Security Brief: Red October, Aaron Swartz, Java

The main events of the week between January 14 and January 20

  Red October infection diagram
We’ve seen some interesting things over this past week, but most of them appear to revolve around the Red October cyber espionage campaign, the death of Aaron Swartz and the subsequent OpAngel launched by Anonymous, and Java vulnerabilities.

We’ve seen some interesting things over this past week, but most of them appear to revolve around the Red October cyber espionage campaign, the death of Aaron Swartz and the subsequent OpAngel launched by Anonymous, and Java vulnerabilities.

On Monday, Kaspersky revealed the existence of Red October, a 5-year-long cyber espionage campaign aimed at various government, research and academic organizations from all over the world.

The security firm has published a detailed analysis of the operation, which still appears to be active. In order to perform a thorough investigation, Kaspersky has set up a number of fake victims around the world.

Oracle has released Java 7 Update 11 to make sure that users are protected against cyberattacks leveraging the recently uncovered Java exploit. However, our friends from Security Explorations revealed that the zero-day was only possible because Oracle didn’t properly address a security hole which they reported in August 2012.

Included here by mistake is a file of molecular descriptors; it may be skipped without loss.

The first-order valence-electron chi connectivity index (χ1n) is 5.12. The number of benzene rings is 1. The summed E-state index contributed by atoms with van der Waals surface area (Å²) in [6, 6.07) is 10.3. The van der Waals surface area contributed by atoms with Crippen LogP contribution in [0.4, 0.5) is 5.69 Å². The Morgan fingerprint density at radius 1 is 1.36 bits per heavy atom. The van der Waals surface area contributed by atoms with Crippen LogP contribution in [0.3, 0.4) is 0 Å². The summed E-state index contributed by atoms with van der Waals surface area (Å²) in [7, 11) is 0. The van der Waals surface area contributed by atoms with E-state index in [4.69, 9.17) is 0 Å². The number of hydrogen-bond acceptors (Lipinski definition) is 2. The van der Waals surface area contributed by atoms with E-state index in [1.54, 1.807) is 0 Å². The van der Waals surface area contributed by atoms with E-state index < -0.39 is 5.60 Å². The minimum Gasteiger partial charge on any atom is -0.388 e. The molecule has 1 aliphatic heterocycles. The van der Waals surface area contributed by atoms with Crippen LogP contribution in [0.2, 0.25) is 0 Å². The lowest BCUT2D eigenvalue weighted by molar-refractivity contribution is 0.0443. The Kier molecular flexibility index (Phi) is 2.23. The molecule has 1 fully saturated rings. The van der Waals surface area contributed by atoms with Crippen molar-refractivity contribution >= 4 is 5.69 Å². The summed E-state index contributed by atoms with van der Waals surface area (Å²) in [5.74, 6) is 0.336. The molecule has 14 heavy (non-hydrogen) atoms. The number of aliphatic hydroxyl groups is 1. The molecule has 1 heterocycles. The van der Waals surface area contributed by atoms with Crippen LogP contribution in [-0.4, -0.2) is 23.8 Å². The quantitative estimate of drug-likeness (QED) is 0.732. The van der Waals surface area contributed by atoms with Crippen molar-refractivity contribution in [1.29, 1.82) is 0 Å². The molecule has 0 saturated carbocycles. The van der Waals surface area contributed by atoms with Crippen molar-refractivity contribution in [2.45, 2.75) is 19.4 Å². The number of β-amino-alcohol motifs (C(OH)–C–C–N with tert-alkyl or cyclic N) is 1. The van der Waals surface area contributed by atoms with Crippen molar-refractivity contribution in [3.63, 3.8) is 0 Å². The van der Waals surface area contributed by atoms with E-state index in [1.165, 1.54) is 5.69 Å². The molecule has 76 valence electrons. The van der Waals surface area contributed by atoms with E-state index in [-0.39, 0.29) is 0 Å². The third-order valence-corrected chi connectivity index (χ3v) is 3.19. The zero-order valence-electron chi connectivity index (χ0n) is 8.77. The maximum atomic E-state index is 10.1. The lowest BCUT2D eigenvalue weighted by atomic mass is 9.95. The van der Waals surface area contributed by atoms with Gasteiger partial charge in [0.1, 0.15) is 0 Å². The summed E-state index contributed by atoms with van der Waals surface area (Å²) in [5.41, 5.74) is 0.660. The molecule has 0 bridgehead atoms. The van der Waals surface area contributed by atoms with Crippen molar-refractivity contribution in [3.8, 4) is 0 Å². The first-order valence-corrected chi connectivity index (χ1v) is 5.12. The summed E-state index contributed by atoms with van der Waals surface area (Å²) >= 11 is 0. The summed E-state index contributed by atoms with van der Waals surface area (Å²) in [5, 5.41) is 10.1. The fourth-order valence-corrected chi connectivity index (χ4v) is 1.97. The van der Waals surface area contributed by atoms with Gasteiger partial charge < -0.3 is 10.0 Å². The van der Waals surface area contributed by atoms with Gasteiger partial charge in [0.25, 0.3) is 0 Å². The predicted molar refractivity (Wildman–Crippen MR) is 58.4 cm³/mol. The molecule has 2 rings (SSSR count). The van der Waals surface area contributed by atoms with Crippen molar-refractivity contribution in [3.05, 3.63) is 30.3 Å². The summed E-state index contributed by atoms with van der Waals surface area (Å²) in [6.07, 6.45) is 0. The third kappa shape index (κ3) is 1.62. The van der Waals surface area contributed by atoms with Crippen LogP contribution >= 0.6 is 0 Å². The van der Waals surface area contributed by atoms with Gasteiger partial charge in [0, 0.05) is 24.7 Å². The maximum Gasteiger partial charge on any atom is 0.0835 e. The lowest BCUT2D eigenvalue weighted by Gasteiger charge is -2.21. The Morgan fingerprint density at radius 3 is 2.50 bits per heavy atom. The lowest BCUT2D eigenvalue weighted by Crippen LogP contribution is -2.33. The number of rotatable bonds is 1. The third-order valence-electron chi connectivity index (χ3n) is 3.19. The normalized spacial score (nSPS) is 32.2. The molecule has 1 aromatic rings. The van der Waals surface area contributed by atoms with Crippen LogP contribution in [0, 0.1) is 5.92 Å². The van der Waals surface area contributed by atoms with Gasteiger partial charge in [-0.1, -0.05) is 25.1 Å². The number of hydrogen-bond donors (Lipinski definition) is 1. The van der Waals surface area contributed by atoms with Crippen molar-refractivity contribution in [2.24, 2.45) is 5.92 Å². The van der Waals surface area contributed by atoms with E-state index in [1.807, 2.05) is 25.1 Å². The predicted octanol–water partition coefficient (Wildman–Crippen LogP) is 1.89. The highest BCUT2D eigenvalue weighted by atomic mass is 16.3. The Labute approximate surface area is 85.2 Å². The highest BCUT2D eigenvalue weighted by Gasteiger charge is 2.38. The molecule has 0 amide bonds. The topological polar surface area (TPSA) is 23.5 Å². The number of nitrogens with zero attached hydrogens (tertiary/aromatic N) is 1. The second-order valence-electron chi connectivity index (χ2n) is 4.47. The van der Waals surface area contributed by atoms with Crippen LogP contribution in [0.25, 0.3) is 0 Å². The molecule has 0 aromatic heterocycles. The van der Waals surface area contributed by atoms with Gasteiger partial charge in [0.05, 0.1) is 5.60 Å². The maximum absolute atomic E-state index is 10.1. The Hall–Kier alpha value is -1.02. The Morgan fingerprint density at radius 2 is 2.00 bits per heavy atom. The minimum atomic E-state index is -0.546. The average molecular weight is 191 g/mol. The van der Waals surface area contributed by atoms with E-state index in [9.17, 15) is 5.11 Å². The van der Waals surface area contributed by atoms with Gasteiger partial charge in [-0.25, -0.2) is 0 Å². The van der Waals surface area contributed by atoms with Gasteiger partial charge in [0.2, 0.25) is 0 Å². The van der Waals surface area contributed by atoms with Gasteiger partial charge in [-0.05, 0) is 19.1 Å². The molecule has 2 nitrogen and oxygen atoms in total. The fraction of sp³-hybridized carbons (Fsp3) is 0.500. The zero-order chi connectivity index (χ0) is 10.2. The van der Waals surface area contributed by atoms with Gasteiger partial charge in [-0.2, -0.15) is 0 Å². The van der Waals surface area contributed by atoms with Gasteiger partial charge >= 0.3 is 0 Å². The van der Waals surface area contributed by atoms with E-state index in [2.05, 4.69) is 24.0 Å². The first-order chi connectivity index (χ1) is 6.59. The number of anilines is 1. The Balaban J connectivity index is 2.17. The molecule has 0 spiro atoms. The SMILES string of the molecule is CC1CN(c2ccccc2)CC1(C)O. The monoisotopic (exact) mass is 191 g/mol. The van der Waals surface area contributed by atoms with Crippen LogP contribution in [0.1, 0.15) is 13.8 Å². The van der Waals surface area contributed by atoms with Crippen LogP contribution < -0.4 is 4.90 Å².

In the meantime, Security Explorations has uncovered a couple of new vulnerabilities that affect Java 7 Update 11. A zero-day affecting the latest version of Java 7 was also being sold on underground hacker forums for $5,000 (3,750 EUR).

The suicide of Reddit co-founder Aaron Swartz has also made headlines over the past week. Shortly after the news of his death came to light, Anonymous defaced a couple of MIT subdomains in memory of Swartz.

His family, friends and hacktivists blame current cybercrime legislation and the ones who have prosecuted his case for Swartz’s death.

As a result, Anonymous has initiated a campaign called OpAngel. The first phase of OpAngel focused on getting the Westboro Baptist Church to abandon their plans to picket Swartz’s funeral.

Once this goal was accomplished, the second phase was initiated. The hacktivists are determined to get the US government to make some serious changes in legislation.

Some government websites have also been hacked over this past week, including the ones of Mexico’s Ministry of Defense, Thailand’s Ministry of Culture, Sri Lanka National Security Media Center, the Army of Chile, and the Peruvian Army.

Here are some other stories worth reading, in case you’ve missed them:

TeaMp0isoN’s TriCk is back, launches platform to help hackers test their skills legally

Pwn2Own 2013 has been announced

South Korea accuses North Korea of cyberattacks against newspaper and presidential transition team

A documentary about the RedHack hacktivist group will be released

Germany purchases controversial FinFisher spyware

Introducing the “bouncer” phishing kit

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